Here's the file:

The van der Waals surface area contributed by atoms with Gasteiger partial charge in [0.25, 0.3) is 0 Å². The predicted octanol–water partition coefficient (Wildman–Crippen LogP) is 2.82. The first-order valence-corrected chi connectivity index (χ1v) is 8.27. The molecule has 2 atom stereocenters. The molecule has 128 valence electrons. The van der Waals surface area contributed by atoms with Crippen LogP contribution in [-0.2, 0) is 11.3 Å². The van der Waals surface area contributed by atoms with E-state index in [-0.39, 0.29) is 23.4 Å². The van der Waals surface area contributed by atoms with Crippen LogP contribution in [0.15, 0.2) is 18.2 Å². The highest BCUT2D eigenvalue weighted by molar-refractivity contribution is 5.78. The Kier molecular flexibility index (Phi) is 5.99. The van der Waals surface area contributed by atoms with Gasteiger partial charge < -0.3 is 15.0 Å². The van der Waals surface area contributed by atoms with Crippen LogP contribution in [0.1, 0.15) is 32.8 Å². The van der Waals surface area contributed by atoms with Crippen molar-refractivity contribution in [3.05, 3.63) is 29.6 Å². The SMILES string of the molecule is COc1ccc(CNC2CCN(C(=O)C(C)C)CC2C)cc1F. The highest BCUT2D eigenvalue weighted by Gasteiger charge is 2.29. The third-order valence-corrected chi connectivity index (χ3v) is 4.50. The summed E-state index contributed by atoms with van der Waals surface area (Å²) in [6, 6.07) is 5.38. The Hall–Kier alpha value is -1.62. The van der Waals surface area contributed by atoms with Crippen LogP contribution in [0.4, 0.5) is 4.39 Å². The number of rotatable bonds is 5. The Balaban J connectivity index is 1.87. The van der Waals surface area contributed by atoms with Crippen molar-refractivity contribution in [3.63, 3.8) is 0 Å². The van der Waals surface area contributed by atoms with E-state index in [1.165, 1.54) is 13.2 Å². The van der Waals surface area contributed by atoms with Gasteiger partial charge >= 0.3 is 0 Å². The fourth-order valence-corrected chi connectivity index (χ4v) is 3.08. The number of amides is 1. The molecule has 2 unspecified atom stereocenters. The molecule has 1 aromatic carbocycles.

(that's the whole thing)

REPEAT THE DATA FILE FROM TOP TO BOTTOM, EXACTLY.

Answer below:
The van der Waals surface area contributed by atoms with Gasteiger partial charge in [0.25, 0.3) is 0 Å². The predicted octanol–water partition coefficient (Wildman–Crippen LogP) is 2.82. The first-order valence-corrected chi connectivity index (χ1v) is 8.27. The molecule has 2 atom stereocenters. The molecule has 128 valence electrons. The van der Waals surface area contributed by atoms with Crippen LogP contribution in [-0.2, 0) is 11.3 Å². The van der Waals surface area contributed by atoms with E-state index in [-0.39, 0.29) is 23.4 Å². The van der Waals surface area contributed by atoms with Crippen LogP contribution in [0.15, 0.2) is 18.2 Å². The highest BCUT2D eigenvalue weighted by molar-refractivity contribution is 5.78. The Kier molecular flexibility index (Phi) is 5.99. The van der Waals surface area contributed by atoms with Gasteiger partial charge < -0.3 is 15.0 Å². The van der Waals surface area contributed by atoms with Crippen LogP contribution in [0.1, 0.15) is 32.8 Å². The van der Waals surface area contributed by atoms with Crippen molar-refractivity contribution in [3.05, 3.63) is 29.6 Å². The SMILES string of the molecule is COc1ccc(CNC2CCN(C(=O)C(C)C)CC2C)cc1F. The highest BCUT2D eigenvalue weighted by Gasteiger charge is 2.29. The third-order valence-corrected chi connectivity index (χ3v) is 4.50. The summed E-state index contributed by atoms with van der Waals surface area (Å²) in [6, 6.07) is 5.38. The Hall–Kier alpha value is -1.62. The van der Waals surface area contributed by atoms with Crippen LogP contribution in [0.4, 0.5) is 4.39 Å². The number of rotatable bonds is 5. The Balaban J connectivity index is 1.87. The van der Waals surface area contributed by atoms with Crippen molar-refractivity contribution in [3.63, 3.8) is 0 Å². The van der Waals surface area contributed by atoms with E-state index in [1.165, 1.54) is 13.2 Å². The van der Waals surface area contributed by atoms with Gasteiger partial charge >= 0.3 is 0 Å². The fourth-order valence-corrected chi connectivity index (χ4v) is 3.08. The number of amides is 1. The molecule has 2 unspecified atom stereocenters. The molecule has 1 aromatic carbocycles.